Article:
Math Teachers at Play 63

June 14, 2013 at 10:26 am 15 comments

Hmm… let’s see… now where did I put my notes? I know that this is supposed to be the Math Teachers at Play blog carnival… but which one?

Maybe the following puzzle will help. In the grid below, do the following:

  • Circle any number, then cross out the other numbers in the same row and column.
  • Of the remaining nine numbers, circle one, then cross out the other numbers in the same row and column.
  • There should now be four numbers remaining; circle one. Then cross out the other numbers in the same row and column.
  • There should now be one number remaining. Circle it.
  • Calculate the sum of the four circled numbers.

PuzzlePretty cool, huh? Try it again, and you’ll find that the sum of the four circled numbers will always be 63. Can you figure out why it works?

Ah, yes! That’s it! This is Math Teachers at Play 63! Good day! Welcome one and all!

63 Road Sign

You might wonder why I’d start this carnival with so many questions. Maybe it’s because 63 is the ASCII code for a question mark.

Other interesting facts about 63:

  • 63 = 7 × 9.
  • 63 = 26 – 1 = 1 + 2 + 4 + 8 + 16 + 32.
  • The record for the longest field goal in NFL history is 63 yards–kicked by Tom Dempsey, Jason Elam, and Sebastian Janikowski.
  • 63 = 62 + 33.
  • ‘Rule 63′ is an online adage, which states that every fictional character has a counterpart of the opposite gender.
  • In Roman numerals, 63 is written as LXIII; and if you add the position of those letters in the alphabet, you get 12 + 24 + 9 + 9 + 9 = 63. It is the smallest number with this property. (Can you find the only other number with this property?)

Pre-School

Trying to help little kids see the fun and usefulness of math, Beanie N Us shows her daughter Learning about Numbers at the Car Park and having Fun with Math.


Elementary School

At the New Hope Elementary School, kids of all ages do M&M Math to learn about graphs, measurement, and area. Yum!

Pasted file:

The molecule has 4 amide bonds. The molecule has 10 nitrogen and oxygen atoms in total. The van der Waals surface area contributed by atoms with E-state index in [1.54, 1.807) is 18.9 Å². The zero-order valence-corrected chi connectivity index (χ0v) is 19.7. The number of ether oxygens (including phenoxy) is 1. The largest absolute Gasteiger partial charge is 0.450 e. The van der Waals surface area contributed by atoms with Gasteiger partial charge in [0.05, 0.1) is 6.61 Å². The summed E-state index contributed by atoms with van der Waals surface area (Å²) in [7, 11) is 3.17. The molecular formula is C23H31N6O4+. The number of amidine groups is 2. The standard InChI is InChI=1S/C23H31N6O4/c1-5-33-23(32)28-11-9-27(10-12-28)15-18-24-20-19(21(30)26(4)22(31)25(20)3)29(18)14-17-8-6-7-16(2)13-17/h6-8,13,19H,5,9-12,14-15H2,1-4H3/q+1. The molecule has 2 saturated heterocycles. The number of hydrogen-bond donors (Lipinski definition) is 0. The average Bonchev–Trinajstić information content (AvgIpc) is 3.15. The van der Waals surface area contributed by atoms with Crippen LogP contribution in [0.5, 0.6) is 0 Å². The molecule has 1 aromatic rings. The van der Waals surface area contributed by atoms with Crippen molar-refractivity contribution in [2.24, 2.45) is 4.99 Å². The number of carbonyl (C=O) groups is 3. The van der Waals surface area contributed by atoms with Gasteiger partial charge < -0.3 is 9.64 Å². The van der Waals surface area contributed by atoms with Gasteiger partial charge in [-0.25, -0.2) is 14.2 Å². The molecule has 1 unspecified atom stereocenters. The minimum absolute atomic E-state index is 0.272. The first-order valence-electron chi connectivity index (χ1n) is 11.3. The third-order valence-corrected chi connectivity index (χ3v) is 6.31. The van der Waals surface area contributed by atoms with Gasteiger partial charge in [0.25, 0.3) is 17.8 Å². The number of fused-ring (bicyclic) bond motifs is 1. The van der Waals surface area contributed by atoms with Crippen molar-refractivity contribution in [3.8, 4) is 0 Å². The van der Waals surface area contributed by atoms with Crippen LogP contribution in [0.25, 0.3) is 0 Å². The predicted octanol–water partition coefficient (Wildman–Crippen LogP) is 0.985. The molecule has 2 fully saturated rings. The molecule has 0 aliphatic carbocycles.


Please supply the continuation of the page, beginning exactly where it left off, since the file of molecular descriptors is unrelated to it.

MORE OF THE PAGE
Fraction Folding, Discovery Learning is the first in a series of 16 blog posts that documents what a fourth-grade teacher at the Fourth Grade Studio did to help students develop conceptual understanding of fractions.

Navigating by Joy shares A Living Maths Approach to Angles using the book Sir Cumference and the Great Knight of Angleland and also shows how to have Fun With Tessellations.

When the Math Mama Writes, you better listen, especially when she’s questioning how and why we teach vocabulary in Writing, Vocabulary, and Teacher Inquiry.


Middle School

Offering straightforward and practical advice, The Numerist explains How to Write an Equation of the Line.

Who doesn’t love a story about student success? 4mulaFun shares such a story from a lesson that has students Reviewing Proportions with WKU. (Don’t know WKU? Neither did I! Read on.)

Miss Math Dork shares One of Her Favorite Activities for teaching measurement to middle schoolers, which is sure to become one of your favorites, too!


High School

Watch what happens when Mr. Chase alternately adds and multiplies in Arithmetic-Geometric Hybrid Sequences.

In Probabilities in a Painted Cube, Cut the Knot examines solutions to a problem about painting and cutting a larger cube into unit cubes and then  considers the historical problem of constructing a line that halves the area and the perimeter of a triangle in Area and Perimeter Splitters in a Triangle.

Math and Multimedia share 5 Fascinating Facts About Triangles That Will Surprise You.

Did you know that a Quadrilateral with Congruent Opposite Sides is a Parallelogram? Proofs from the Book will show you why.

Let’s Play Math tells us How To Master Quadratic Equations, with some assistance from James Tanton’s G’day Math Courses.


Potpourri

Are vectors too tough for mental math? Not according to White Group Maths, whose Vectors Mental Quiz demonstrates all the stuff you can calculate in your head without reaching for a computing device.

A mom and her kid at Moebius Noodles used concept maps to create Free To Learn by Peter Gray: Review and Infographics.